Advertising is a fickle mistress – when it’s successful we buy, and when it’s really successful we buy into wizardry. Take, for instance, Wonderbra’s newest ad campaign for the Full Effect bra. The company that made its fame – and fortune – by shaping women’s boobs is back with even more trickery, as Wonderbra raised a massive 3D billboard at London’s Waterloo Station. This new bra is designed to make a woman’s breasts look up to twice as large than they naturally are and I , for one, don’t care. Because seriously, there’s a gigantic 3D topless Brazilian model in England right now. That’s pretty awesome.
Not as awesome is the catfight going down between Amazon and Apple, after a new Kindle commercial attacks the iPad because it is allegedly tough to read in the daylight due to its basic backlighting, compared to the Kindle’s E-ink technology that makes it easier for hot chicks in bikinis to read at poolside. I wouldn’t know the first thing about this claim, so I think it’s rather obvious that both Amazon and Apple are going to have to send me their respective items and a girl in a bikini.
But what if we didn’t need these commercials to put ideas into our brains? I hope I didn’t make you spit out your Blue Label scotch with such an insane notion. It’s true, though. Reality TV shows have been placing products to the point that more than half of any hour-long reality show is filled with nonchalant advertising. Examples are The Biggest Loser pushing 24 Hour Fitness, American Idol pimping Coca-Cola and Jersey Shore promoting birth control.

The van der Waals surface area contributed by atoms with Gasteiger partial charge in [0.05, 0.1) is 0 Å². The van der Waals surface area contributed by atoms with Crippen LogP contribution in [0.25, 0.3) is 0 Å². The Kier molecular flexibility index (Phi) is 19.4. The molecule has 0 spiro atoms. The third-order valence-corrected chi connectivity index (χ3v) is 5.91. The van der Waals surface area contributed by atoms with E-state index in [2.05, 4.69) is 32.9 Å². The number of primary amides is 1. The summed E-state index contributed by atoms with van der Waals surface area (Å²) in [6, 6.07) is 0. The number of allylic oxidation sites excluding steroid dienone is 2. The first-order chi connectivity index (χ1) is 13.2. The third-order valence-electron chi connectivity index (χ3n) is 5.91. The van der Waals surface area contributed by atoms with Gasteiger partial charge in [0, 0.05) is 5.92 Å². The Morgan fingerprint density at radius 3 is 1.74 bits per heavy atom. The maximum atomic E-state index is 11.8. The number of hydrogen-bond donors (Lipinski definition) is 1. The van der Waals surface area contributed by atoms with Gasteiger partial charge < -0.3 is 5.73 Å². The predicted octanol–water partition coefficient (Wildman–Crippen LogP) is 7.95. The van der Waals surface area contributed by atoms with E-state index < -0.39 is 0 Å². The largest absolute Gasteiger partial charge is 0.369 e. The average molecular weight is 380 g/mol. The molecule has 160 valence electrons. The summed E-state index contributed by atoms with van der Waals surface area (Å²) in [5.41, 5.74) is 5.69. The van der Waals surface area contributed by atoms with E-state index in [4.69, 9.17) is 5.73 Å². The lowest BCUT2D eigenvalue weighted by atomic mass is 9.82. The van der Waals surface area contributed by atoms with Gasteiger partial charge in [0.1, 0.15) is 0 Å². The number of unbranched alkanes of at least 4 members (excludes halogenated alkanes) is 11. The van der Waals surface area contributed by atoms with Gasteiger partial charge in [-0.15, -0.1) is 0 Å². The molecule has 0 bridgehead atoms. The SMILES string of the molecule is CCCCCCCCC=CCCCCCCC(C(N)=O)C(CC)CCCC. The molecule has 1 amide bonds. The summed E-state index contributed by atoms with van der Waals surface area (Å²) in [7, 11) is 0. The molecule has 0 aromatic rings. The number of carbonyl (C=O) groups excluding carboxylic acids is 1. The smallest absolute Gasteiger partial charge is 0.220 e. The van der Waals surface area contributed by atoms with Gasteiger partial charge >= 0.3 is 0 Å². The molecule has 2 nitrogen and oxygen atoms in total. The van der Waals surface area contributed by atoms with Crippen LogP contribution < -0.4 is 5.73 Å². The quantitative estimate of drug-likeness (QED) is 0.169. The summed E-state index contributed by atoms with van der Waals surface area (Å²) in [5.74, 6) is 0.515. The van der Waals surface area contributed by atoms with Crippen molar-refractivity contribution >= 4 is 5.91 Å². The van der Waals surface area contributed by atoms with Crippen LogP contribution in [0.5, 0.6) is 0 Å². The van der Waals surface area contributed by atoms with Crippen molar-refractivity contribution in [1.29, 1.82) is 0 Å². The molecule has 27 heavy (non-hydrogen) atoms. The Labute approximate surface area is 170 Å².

It doesn’t stop at reality TV, either. Video game manufacturers have been slipping commercials and product endorsements into their games for years. Take the EA Sports Madden franchise, for instance. Hell, all of the sports games have Gatorade placements embedded in their action, and that’s why it’s more than likely that they’ve been leading you stock up on electrolytes. I wouldn’t know, though. I’m too busy being let down by boobs and witchcraft.
- Telenav debuts location-based advertising. Companies can use your mobile location to determine which ads to send you. Now they can sell you sunglasses in paradise, booze in night clubs, and, if you use your phone like me, toilet paper. (Mobile Burn)
- Wonderbra better hire some security for their new billboard, because some thieves in Dublin recently made off with a 12-foot ad poster at a high end lingerie store. Even worse, who’s buying lingerie for 12-foot women? (Fingal Independent)
KNOW YOUR STATS
- Women in the U.S. spent $5.7 billion on 425 million bras last year, and I successfully unhooked zero of them. Meanwhile, 80% of those women were wearing the wrong size bra and 100% of me now has a valid excuse. (Philly.com)
- Asia-Pacific’s ad market will grow 11.4% this year, higher than any other market in the world, and the region is expected to pass North America by 2014. But not if my plan for 24 Super Bowls comes to fruition! (Bloomberg)